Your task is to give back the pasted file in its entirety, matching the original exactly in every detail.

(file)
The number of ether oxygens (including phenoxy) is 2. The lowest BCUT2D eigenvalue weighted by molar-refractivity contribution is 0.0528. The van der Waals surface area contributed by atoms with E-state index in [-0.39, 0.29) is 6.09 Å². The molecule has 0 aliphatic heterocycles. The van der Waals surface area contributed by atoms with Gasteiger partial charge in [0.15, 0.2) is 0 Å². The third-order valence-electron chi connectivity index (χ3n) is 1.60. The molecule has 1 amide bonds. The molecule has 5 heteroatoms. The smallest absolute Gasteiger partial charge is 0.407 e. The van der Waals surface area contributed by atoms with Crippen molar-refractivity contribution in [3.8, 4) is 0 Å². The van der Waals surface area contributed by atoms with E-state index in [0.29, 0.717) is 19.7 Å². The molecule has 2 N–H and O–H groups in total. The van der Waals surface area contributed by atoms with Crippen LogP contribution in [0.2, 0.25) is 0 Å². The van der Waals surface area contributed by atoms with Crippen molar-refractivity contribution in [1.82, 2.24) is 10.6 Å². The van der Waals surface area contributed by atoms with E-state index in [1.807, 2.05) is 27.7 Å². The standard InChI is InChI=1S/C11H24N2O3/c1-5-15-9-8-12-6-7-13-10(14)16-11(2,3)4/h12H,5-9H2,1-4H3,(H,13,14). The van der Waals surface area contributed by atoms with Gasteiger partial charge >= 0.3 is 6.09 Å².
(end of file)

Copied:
The number of ether oxygens (including phenoxy) is 2. The lowest BCUT2D eigenvalue weighted by molar-refractivity contribution is 0.0528. The van der Waals surface area contributed by atoms with E-state index in [-0.39, 0.29) is 6.09 Å². The molecule has 0 aliphatic heterocycles. The van der Waals surface area contributed by atoms with Gasteiger partial charge in [0.15, 0.2) is 0 Å². The third-order valence-electron chi connectivity index (χ3n) is 1.60. The molecule has 1 amide bonds. The molecule has 5 heteroatoms. The smallest absolute Gasteiger partial charge is 0.407 e. The van der Waals surface area contributed by atoms with Crippen molar-refractivity contribution in [3.8, 4) is 0 Å². The van der Waals surface area contributed by atoms with E-state index in [0.29, 0.717) is 19.7 Å². The molecule has 2 N–H and O–H groups in total. The van der Waals surface area contributed by atoms with Crippen LogP contribution in [0.2, 0.25) is 0 Å². The van der Waals surface area contributed by atoms with Crippen molar-refractivity contribution in [1.82, 2.24) is 10.6 Å². The van der Waals surface area contributed by atoms with E-state index in [1.807, 2.05) is 27.7 Å². The standard InChI is InChI=1S/C11H24N2O3/c1-5-15-9-8-12-6-7-13-10(14)16-11(2,3)4/h12H,5-9H2,1-4H3,(H,13,14). The van der Waals surface area contributed by atoms with Gasteiger partial charge >= 0.3 is 6.09 Å².